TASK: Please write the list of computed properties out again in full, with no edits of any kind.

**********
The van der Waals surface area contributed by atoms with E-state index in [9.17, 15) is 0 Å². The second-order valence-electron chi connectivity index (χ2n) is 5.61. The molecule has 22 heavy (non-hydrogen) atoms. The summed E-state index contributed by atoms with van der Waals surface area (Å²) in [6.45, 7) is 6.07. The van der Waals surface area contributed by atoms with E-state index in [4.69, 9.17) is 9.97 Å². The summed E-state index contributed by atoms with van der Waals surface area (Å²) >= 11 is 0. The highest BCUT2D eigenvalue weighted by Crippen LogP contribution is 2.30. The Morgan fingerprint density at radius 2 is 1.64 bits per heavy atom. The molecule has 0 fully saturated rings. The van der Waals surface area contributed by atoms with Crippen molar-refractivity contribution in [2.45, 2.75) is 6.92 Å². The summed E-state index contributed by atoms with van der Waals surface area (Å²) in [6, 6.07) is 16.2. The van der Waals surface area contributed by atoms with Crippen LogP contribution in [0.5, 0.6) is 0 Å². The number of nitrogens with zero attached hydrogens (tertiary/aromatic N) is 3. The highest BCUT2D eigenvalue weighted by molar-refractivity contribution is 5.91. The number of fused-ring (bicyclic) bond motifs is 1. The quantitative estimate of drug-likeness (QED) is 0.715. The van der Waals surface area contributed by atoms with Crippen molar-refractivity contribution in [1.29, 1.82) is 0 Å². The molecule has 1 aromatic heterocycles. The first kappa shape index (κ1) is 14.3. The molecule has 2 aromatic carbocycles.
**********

The van der Waals surface area contributed by atoms with E-state index in [9.17, 15) is 0 Å². The second-order valence-electron chi connectivity index (χ2n) is 5.61. The molecule has 22 heavy (non-hydrogen) atoms. The summed E-state index contributed by atoms with van der Waals surface area (Å²) in [6.45, 7) is 6.07. The van der Waals surface area contributed by atoms with E-state index in [4.69, 9.17) is 9.97 Å². The summed E-state index contributed by atoms with van der Waals surface area (Å²) >= 11 is 0. The highest BCUT2D eigenvalue weighted by Crippen LogP contribution is 2.30. The Morgan fingerprint density at radius 2 is 1.64 bits per heavy atom. The molecule has 0 fully saturated rings. The van der Waals surface area contributed by atoms with Crippen molar-refractivity contribution in [2.45, 2.75) is 6.92 Å². The summed E-state index contributed by atoms with van der Waals surface area (Å²) in [6, 6.07) is 16.2. The van der Waals surface area contributed by atoms with Crippen LogP contribution in [0.5, 0.6) is 0 Å². The number of nitrogens with zero attached hydrogens (tertiary/aromatic N) is 3. The highest BCUT2D eigenvalue weighted by molar-refractivity contribution is 5.91. The number of fused-ring (bicyclic) bond motifs is 1. The quantitative estimate of drug-likeness (QED) is 0.715. The van der Waals surface area contributed by atoms with Crippen molar-refractivity contribution in [1.29, 1.82) is 0 Å². The molecule has 1 aromatic heterocycles. The first kappa shape index (κ1) is 14.3. The molecule has 2 aromatic carbocycles.